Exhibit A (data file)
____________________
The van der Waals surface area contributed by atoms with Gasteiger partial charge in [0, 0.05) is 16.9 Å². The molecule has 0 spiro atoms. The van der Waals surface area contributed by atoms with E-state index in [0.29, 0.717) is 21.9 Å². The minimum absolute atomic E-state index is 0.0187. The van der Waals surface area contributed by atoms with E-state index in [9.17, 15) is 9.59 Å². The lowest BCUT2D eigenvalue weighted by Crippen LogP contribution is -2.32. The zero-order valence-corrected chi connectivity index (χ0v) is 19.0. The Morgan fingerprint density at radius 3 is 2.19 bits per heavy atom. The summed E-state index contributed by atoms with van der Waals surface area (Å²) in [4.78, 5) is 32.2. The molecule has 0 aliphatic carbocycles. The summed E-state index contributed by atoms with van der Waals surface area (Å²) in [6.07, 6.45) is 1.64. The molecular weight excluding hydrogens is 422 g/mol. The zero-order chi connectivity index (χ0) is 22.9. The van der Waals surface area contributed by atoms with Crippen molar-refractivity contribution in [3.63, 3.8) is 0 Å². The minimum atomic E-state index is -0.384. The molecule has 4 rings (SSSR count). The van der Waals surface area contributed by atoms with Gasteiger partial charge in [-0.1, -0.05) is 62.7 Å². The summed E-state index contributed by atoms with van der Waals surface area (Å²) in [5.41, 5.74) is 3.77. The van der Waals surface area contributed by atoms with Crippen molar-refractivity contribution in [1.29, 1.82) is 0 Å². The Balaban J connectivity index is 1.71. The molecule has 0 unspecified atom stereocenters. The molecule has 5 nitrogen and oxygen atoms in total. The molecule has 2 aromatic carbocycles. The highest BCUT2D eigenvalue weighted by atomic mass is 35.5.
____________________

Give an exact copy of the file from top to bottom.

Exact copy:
The van der Waals surface area contributed by atoms with Gasteiger partial charge in [0, 0.05) is 16.9 Å². The molecule has 0 spiro atoms. The van der Waals surface area contributed by atoms with E-state index in [0.29, 0.717) is 21.9 Å². The minimum absolute atomic E-state index is 0.0187. The van der Waals surface area contributed by atoms with E-state index in [9.17, 15) is 9.59 Å². The lowest BCUT2D eigenvalue weighted by Crippen LogP contribution is -2.32. The zero-order valence-corrected chi connectivity index (χ0v) is 19.0. The Morgan fingerprint density at radius 3 is 2.19 bits per heavy atom. The summed E-state index contributed by atoms with van der Waals surface area (Å²) in [4.78, 5) is 32.2. The molecule has 0 aliphatic carbocycles. The summed E-state index contributed by atoms with van der Waals surface area (Å²) in [6.07, 6.45) is 1.64. The molecular weight excluding hydrogens is 422 g/mol. The zero-order chi connectivity index (χ0) is 22.9. The van der Waals surface area contributed by atoms with Crippen molar-refractivity contribution in [3.63, 3.8) is 0 Å². The minimum atomic E-state index is -0.384. The molecule has 4 rings (SSSR count). The van der Waals surface area contributed by atoms with Gasteiger partial charge in [-0.1, -0.05) is 62.7 Å². The summed E-state index contributed by atoms with van der Waals surface area (Å²) in [5.41, 5.74) is 3.77. The van der Waals surface area contributed by atoms with Crippen molar-refractivity contribution in [1.29, 1.82) is 0 Å². The Balaban J connectivity index is 1.71. The molecule has 0 unspecified atom stereocenters. The molecule has 5 nitrogen and oxygen atoms in total. The molecule has 2 aromatic carbocycles. The highest BCUT2D eigenvalue weighted by atomic mass is 35.5.